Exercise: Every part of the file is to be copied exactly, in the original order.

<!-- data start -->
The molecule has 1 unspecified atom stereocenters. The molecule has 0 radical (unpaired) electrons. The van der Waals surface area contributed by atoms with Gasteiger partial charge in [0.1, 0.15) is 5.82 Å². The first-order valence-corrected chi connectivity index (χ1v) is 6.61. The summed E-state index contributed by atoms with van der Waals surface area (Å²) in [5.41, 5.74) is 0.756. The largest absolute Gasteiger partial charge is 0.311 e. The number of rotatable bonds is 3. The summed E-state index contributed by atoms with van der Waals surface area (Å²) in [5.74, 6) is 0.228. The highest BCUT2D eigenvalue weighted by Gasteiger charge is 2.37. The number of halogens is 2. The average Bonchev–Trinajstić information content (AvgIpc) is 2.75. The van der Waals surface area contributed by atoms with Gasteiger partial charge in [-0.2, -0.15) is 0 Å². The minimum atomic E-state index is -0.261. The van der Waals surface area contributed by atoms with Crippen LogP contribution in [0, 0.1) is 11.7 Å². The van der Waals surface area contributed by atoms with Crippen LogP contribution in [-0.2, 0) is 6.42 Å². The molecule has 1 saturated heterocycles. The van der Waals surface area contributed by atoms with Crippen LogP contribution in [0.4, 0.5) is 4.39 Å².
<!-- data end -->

The molecule has 1 unspecified atom stereocenters. The molecule has 0 radical (unpaired) electrons. The van der Waals surface area contributed by atoms with Gasteiger partial charge in [0.1, 0.15) is 5.82 Å². The first-order valence-corrected chi connectivity index (χ1v) is 6.61. The summed E-state index contributed by atoms with van der Waals surface area (Å²) in [5.41, 5.74) is 0.756. The largest absolute Gasteiger partial charge is 0.311 e. The number of rotatable bonds is 3. The summed E-state index contributed by atoms with van der Waals surface area (Å²) in [5.74, 6) is 0.228. The highest BCUT2D eigenvalue weighted by Gasteiger charge is 2.37. The number of halogens is 2. The average Bonchev–Trinajstić information content (AvgIpc) is 2.75. The van der Waals surface area contributed by atoms with Gasteiger partial charge in [-0.2, -0.15) is 0 Å². The minimum atomic E-state index is -0.261. The van der Waals surface area contributed by atoms with Crippen LogP contribution in [0, 0.1) is 11.7 Å². The van der Waals surface area contributed by atoms with Crippen LogP contribution in [-0.2, 0) is 6.42 Å². The molecule has 1 saturated heterocycles. The van der Waals surface area contributed by atoms with Crippen LogP contribution in [0.4, 0.5) is 4.39 Å².